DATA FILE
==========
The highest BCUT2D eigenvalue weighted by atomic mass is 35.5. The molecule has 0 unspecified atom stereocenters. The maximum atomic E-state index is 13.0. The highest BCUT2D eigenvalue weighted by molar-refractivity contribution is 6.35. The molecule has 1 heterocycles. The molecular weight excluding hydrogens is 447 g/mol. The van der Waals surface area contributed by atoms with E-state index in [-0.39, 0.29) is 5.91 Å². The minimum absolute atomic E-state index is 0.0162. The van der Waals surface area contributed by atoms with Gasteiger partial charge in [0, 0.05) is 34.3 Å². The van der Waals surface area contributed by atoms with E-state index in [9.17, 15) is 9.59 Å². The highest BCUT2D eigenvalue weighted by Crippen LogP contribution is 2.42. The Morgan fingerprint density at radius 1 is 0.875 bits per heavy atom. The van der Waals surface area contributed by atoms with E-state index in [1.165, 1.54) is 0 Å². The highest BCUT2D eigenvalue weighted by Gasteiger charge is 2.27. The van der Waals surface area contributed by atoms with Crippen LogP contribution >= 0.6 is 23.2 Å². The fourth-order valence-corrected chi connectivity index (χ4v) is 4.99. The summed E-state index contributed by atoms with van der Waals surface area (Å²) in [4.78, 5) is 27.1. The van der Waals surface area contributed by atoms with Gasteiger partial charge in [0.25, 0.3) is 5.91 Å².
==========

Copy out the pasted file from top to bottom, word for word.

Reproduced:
The highest BCUT2D eigenvalue weighted by atomic mass is 35.5. The molecule has 0 unspecified atom stereocenters. The maximum atomic E-state index is 13.0. The highest BCUT2D eigenvalue weighted by molar-refractivity contribution is 6.35. The molecule has 1 heterocycles. The molecular weight excluding hydrogens is 447 g/mol. The van der Waals surface area contributed by atoms with E-state index in [-0.39, 0.29) is 5.91 Å². The minimum absolute atomic E-state index is 0.0162. The van der Waals surface area contributed by atoms with Gasteiger partial charge in [0, 0.05) is 34.3 Å². The van der Waals surface area contributed by atoms with E-state index in [9.17, 15) is 9.59 Å². The highest BCUT2D eigenvalue weighted by Crippen LogP contribution is 2.42. The Morgan fingerprint density at radius 1 is 0.875 bits per heavy atom. The van der Waals surface area contributed by atoms with E-state index in [1.165, 1.54) is 0 Å². The highest BCUT2D eigenvalue weighted by Gasteiger charge is 2.27. The van der Waals surface area contributed by atoms with Crippen LogP contribution >= 0.6 is 23.2 Å². The fourth-order valence-corrected chi connectivity index (χ4v) is 4.99. The summed E-state index contributed by atoms with van der Waals surface area (Å²) in [4.78, 5) is 27.1. The van der Waals surface area contributed by atoms with Gasteiger partial charge in [0.25, 0.3) is 5.91 Å².